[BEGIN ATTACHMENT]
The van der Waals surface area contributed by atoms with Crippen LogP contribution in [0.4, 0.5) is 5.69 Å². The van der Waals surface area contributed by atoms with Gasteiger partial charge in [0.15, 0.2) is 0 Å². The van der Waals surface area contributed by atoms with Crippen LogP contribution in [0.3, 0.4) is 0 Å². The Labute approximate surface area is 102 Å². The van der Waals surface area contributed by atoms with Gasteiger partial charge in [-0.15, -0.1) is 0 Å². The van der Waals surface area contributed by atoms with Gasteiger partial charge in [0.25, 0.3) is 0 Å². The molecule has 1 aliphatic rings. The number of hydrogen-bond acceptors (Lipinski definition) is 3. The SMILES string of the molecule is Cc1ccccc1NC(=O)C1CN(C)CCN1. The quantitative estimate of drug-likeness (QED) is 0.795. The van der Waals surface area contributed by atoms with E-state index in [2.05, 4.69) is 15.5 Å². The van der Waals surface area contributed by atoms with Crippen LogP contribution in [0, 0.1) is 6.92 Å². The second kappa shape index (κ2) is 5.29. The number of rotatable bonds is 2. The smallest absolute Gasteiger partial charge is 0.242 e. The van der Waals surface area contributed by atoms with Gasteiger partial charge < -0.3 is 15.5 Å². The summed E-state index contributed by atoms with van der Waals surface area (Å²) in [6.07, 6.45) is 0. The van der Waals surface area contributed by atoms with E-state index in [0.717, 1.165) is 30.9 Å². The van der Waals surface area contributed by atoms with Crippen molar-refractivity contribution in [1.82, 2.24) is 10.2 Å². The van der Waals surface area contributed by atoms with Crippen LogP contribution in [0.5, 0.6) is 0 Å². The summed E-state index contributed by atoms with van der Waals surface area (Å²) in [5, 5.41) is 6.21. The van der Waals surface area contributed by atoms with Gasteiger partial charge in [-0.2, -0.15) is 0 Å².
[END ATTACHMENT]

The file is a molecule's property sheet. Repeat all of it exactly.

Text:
The van der Waals surface area contributed by atoms with Crippen LogP contribution in [0.4, 0.5) is 5.69 Å². The van der Waals surface area contributed by atoms with Gasteiger partial charge in [0.15, 0.2) is 0 Å². The van der Waals surface area contributed by atoms with Crippen LogP contribution in [0.3, 0.4) is 0 Å². The Labute approximate surface area is 102 Å². The van der Waals surface area contributed by atoms with Gasteiger partial charge in [-0.15, -0.1) is 0 Å². The van der Waals surface area contributed by atoms with Gasteiger partial charge in [0.25, 0.3) is 0 Å². The molecule has 1 aliphatic rings. The number of hydrogen-bond acceptors (Lipinski definition) is 3. The SMILES string of the molecule is Cc1ccccc1NC(=O)C1CN(C)CCN1. The quantitative estimate of drug-likeness (QED) is 0.795. The van der Waals surface area contributed by atoms with E-state index in [2.05, 4.69) is 15.5 Å². The van der Waals surface area contributed by atoms with Crippen LogP contribution in [0, 0.1) is 6.92 Å². The second kappa shape index (κ2) is 5.29. The number of rotatable bonds is 2. The smallest absolute Gasteiger partial charge is 0.242 e. The van der Waals surface area contributed by atoms with Gasteiger partial charge < -0.3 is 15.5 Å². The summed E-state index contributed by atoms with van der Waals surface area (Å²) in [6.07, 6.45) is 0. The van der Waals surface area contributed by atoms with E-state index in [0.717, 1.165) is 30.9 Å². The van der Waals surface area contributed by atoms with Crippen molar-refractivity contribution in [1.82, 2.24) is 10.2 Å². The van der Waals surface area contributed by atoms with Crippen LogP contribution in [0.5, 0.6) is 0 Å². The summed E-state index contributed by atoms with van der Waals surface area (Å²) in [5, 5.41) is 6.21. The van der Waals surface area contributed by atoms with Gasteiger partial charge in [-0.2, -0.15) is 0 Å².